"Desperate Writers", a great gem-sized play at the Union Square Theater in NYC, is a hilarious and lamentable story of a couple who've been writing screenplays together for ten years without selling a single script. Ashley (Maddie Corman) and David (Jim Stanek) are a highly sympathetic duo. They are the desperate two of the title, but their desperation is a crack at the edge of their hopeful, cheery demeanor as they navigate their way through broken promises in Hollywood.
Ashley works in catering (her expertise at cooking is a key plot point in the 2nd act) and David is a pet photographer as their day jobs. There is an undercurrent of time pressure. He's got to "get his ducks in a row" before Ashley's biological clock stops ticking.
We sympathize with their plight as they wait patiently for hours to see a producer who keeps them at bay as he wields a golf club making restaurant and tee-off appointments. There is a surreal moment when they finally meet two Miramax executives who laugh like hyenas as they assure them that they "love love love!" their script but Ed has to read it first. "Who's Ed?" wonders David.
At one of Ashley's catering gigs, we meet three Hollywood producers of varying Goldilocks temperature: two very hot, one warm. They are saved from sterotype by breaking the fourth wall and telling the audience about their pressures: Jessica (Catherine Schreiber) bemoans the trap of the few women executives in Hollywood. A strong woman is a bitch, but you have to be strong to get anyone to do what you say. Burke (Christopher Durham) is a formerly hot producer who passed on Titanic and laments the loss of his nose for hits. Goldberg (Stephen Berger), the older producer whose been around, knows the score and suffers from Hollywood excess (hypertension, ulcers, etc.) sprinkles his language liberally with choice Yiddishisms.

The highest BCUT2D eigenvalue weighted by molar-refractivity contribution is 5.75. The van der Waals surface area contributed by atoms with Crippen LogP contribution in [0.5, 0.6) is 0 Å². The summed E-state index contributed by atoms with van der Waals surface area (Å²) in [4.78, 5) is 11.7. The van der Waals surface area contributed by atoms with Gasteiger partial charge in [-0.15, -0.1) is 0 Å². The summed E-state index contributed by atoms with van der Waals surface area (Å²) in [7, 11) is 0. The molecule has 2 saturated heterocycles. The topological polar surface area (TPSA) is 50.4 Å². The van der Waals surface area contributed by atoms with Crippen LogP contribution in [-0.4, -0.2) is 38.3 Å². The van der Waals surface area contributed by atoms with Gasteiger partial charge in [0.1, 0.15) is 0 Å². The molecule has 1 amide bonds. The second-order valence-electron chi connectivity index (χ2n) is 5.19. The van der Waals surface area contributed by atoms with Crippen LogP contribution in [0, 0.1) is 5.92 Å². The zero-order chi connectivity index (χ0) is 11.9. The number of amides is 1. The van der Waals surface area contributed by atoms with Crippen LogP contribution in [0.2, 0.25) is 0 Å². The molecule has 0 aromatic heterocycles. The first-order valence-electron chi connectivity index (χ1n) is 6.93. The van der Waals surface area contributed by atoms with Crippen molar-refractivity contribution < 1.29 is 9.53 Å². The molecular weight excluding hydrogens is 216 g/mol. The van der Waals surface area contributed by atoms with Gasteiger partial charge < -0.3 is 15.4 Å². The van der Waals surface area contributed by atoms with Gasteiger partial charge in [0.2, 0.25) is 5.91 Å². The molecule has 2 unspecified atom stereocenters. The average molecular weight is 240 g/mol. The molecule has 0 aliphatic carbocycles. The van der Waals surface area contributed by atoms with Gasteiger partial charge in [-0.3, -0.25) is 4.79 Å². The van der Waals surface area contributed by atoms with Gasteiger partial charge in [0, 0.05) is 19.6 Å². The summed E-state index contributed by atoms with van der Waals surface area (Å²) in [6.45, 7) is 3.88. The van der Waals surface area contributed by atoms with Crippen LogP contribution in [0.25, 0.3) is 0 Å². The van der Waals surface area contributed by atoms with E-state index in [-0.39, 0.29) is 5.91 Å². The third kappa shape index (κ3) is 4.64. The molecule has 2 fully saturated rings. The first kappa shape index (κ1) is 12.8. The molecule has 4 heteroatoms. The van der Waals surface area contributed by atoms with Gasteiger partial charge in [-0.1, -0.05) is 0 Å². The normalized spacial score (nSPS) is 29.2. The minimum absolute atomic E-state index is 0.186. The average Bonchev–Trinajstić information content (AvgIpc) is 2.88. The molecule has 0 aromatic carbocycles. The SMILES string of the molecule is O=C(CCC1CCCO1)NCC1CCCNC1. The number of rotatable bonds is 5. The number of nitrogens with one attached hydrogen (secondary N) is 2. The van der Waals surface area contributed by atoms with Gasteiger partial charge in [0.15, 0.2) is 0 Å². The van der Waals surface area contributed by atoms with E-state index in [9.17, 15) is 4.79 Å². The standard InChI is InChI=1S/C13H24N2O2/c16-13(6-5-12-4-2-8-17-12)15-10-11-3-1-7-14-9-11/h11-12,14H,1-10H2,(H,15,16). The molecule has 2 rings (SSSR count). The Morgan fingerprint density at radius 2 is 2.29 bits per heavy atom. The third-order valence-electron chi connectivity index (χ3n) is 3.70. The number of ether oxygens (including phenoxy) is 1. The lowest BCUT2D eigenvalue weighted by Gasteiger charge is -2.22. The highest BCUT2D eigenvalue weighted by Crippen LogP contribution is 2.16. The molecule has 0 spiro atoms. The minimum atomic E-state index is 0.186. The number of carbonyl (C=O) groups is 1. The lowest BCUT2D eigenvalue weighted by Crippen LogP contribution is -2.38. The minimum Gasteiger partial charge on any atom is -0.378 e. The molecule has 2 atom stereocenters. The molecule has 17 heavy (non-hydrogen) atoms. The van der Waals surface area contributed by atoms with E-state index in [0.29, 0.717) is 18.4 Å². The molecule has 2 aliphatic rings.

At her wit's end, Ashley, the sensible one, takes a leap over the yawning abyss between "We love it!" and "Sorry, pass" from the exact same people and she drags David down with her. Or is it up with her?
Suffice it to say, there are actually two scripts involved: the play we're watching unfold and the one David acts out in a dazzling performance complete with a Sean Connery accent. His script involves God and Jose Reyes (not the same thing). The two stories dance around each other until they tie together with an embrace that makes you swoon.
Go see "Desperate Writers" if you want a lot of laughs and a blueprint about how to break into Hollywood after 10 years of following protocol.